“Portrait of a Lady on Fire,” directed by French director Céline Sciamma, depicts a relationship between two women set in the 18th century. (Courtesy of NEON)
“Portrait of a Lady on Fire,” directed by French director Céline Sciamma, depicts a relationship between two women set in the 18th century.

Courtesy of NEON

Reel Thoughts: Portrait of a Lady on Fire only needed the female gaze

March 5, 2020


The Monthly


Céline Sciamma’s “Portrait of a Lady on Fire” would pass the Bechdel Test with flying colors. That’s partly because the period piece only stars women (sans the first and last ten minutes). It’s also the first film directed by a woman to win the Queer Palm at the 2019 Cannes Film Festival.

In this narrative, women take up space in their most sensual, devastating forms. And
the absence of male presence — and for what it’s worth, the male gaze — feels liberating.

For most of the movie, its main female characters are insulated on an isolated island, in a dark, candle-lit mansion that echoes with every noise they make, and this is punctuated by the general lack of a score. When there is music, it’s Presto from Vivaldi’s Summer, an agitating third section in a concerto otherwise portraying seasonal bliss.

In the movie, Marianne, (Noémie Merlant) a painter, arrives on a remote island to secretly paint a portrait of Héloïse, (Adèle Haenel) which has been commissioned by her mother so that she can marry her daughter off to a Milanese nobleman.

For her part, Héloïse, who just left a convent to be groomed for marriage, refuses to be painted — it is heavily implied her sister killed herself by jumping off the island’s cliff to escape the fate of an arranged marriage. But Héloïse assures Marianne, unlike her sister, she doesn’t want to die. She’s just angry.

In the following days, Marianne follows Héloïse on her walks to the beach, discretely catching every glimpse of her features to transpose onto the canvas. Marianne succeeds, but when she tells her the truth reveals the portrait, Héloïse is disappointed in how Marianne perceived her. The artist starts over, blurring Héloïse’s face with a rag (adding a new meaning to “paint me like one of your French girls”).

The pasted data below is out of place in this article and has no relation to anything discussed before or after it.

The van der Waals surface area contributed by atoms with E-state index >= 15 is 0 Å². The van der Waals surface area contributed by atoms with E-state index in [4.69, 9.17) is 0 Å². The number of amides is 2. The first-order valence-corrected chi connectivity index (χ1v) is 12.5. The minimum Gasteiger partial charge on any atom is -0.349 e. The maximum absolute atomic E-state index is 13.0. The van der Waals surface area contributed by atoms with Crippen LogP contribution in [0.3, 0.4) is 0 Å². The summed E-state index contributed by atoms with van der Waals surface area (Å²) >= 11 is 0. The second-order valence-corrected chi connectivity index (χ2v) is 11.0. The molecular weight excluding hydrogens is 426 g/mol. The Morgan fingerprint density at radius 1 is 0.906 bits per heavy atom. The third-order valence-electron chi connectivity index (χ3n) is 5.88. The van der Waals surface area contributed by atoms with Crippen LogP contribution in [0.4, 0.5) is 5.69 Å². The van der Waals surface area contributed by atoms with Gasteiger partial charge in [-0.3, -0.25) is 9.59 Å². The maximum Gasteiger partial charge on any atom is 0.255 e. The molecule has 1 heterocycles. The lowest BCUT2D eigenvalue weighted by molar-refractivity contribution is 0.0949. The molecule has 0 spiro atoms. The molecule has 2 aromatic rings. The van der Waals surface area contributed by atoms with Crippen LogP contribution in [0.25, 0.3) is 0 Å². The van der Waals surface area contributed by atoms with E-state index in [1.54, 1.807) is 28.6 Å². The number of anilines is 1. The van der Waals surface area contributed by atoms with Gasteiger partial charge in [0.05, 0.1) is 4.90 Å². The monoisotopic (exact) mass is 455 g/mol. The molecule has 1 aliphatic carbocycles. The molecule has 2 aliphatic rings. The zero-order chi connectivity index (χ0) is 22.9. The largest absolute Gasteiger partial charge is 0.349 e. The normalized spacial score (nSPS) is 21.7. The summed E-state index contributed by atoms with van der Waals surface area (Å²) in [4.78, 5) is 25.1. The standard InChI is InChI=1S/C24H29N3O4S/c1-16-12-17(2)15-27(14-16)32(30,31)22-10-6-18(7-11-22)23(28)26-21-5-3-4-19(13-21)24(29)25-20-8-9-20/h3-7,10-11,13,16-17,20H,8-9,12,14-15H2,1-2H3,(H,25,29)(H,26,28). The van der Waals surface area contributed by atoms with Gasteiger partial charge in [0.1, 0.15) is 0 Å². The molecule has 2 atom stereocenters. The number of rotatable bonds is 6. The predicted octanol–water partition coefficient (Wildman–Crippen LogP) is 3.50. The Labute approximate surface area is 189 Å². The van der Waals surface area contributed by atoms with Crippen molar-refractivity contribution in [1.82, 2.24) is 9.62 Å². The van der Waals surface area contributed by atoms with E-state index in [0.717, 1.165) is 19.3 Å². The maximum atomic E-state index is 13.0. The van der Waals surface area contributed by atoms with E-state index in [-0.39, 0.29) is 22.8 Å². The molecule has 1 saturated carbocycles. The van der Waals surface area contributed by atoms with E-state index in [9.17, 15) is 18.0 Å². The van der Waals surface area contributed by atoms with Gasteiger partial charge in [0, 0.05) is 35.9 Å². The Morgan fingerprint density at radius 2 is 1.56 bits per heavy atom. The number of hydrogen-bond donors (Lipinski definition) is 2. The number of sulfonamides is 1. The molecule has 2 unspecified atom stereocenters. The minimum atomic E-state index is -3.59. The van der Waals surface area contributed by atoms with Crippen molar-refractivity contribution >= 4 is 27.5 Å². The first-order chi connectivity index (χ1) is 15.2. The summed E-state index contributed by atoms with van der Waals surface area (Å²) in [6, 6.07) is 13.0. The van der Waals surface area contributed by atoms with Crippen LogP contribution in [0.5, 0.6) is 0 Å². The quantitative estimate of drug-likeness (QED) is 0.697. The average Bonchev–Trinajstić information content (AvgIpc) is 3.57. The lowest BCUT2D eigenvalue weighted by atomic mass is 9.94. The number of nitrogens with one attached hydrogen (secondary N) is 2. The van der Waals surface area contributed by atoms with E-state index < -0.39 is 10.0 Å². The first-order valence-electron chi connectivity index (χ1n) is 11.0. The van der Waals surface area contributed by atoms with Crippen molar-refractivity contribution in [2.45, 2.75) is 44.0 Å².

Outstanding acting and chemistry between Melant and Haenel make their bond seem eternal, even though their time together is limited and illicit. The color palette of the film is devoid of bright warm colors, accentuating the harsh, white cliffs and the turbulent waters encircling the island.

So when Héloïse’s dress catches on fire at a bonfire, the viewers feel gazed upon. It’s a mirage of a woman resigned to her fate, escaping for a fleeting, singular moment. Marianne chooses to immortalize this moment, giving the film its namesake.

The screening left me feeling good about the cinematic depictions of queer love. Granted, the only other French movie that depicts love between women I’ve watched is “Blue is the Warmest Colour,” known mostly for its sex scenes, which ended up feeling like a fetishized manifestation of male fantasy. Female leads of the film later accused the director of exploitive shooting practices.

“Portrait of a Lady on Fire” did not feel this way. It’s a visual diorama that is quiet but haunting, forlorn in its resonance. Sure, it’s not perfect. It’s slightly slow in pacing and it depicts a relationship between two “conventionally-beautiful” European women. But the love feels equal, tender and without slightly-questionable age gaps (I’m looking at you “Call Me By Your Name”).

The positive of reviewing “Portrait of a Lady on Fire” is that there is really nothing to spoil, so it makes the job easy. It’s a period piece about a gay relationship — and it’s transparent from the beginning about the nature of its ending. It’s not a tragedy, and it doesn’t try to be. It’s extravagant without delusions of grandeur. And after Sciamma and Haenel recently walked out on Roman Polanski’s win at the César Ceremony, it’s just hard not to fall in love with the director and cast.

It’s a film you watch and dare not blink for the fear you will miss a silhouette, a smile or a curvature in queer portraiture. Even if you do, “Portrait of a Lady on Fire” is a slow burn.

Email: yunkyokim2022@u.northwestern.edu
Twitter: @yunkyomoonk

Comments